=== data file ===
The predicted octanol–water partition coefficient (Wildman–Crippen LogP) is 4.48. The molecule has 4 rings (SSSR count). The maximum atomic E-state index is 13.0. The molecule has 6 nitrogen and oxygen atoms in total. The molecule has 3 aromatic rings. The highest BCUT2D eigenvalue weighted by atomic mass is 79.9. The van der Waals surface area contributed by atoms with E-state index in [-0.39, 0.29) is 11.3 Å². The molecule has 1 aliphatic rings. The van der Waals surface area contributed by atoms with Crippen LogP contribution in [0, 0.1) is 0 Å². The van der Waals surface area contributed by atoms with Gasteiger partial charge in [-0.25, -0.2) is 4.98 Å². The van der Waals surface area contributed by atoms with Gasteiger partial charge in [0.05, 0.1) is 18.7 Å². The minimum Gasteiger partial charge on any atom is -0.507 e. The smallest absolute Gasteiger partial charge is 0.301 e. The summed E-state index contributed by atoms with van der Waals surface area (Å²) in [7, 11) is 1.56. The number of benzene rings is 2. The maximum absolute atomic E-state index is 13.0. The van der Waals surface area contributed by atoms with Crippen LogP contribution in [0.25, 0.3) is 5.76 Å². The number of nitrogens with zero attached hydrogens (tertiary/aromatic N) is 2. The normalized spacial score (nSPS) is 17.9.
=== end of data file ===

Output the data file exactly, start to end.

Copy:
The predicted octanol–water partition coefficient (Wildman–Crippen LogP) is 4.48. The molecule has 4 rings (SSSR count). The maximum atomic E-state index is 13.0. The molecule has 6 nitrogen and oxygen atoms in total. The molecule has 3 aromatic rings. The highest BCUT2D eigenvalue weighted by atomic mass is 79.9. The van der Waals surface area contributed by atoms with E-state index in [-0.39, 0.29) is 11.3 Å². The molecule has 1 aliphatic rings. The van der Waals surface area contributed by atoms with Crippen LogP contribution in [0, 0.1) is 0 Å². The van der Waals surface area contributed by atoms with Gasteiger partial charge in [-0.25, -0.2) is 4.98 Å². The van der Waals surface area contributed by atoms with Gasteiger partial charge in [0.05, 0.1) is 18.7 Å². The minimum Gasteiger partial charge on any atom is -0.507 e. The smallest absolute Gasteiger partial charge is 0.301 e. The summed E-state index contributed by atoms with van der Waals surface area (Å²) in [7, 11) is 1.56. The number of benzene rings is 2. The maximum absolute atomic E-state index is 13.0. The van der Waals surface area contributed by atoms with Crippen LogP contribution in [0.25, 0.3) is 5.76 Å². The number of nitrogens with zero attached hydrogens (tertiary/aromatic N) is 2. The normalized spacial score (nSPS) is 17.9.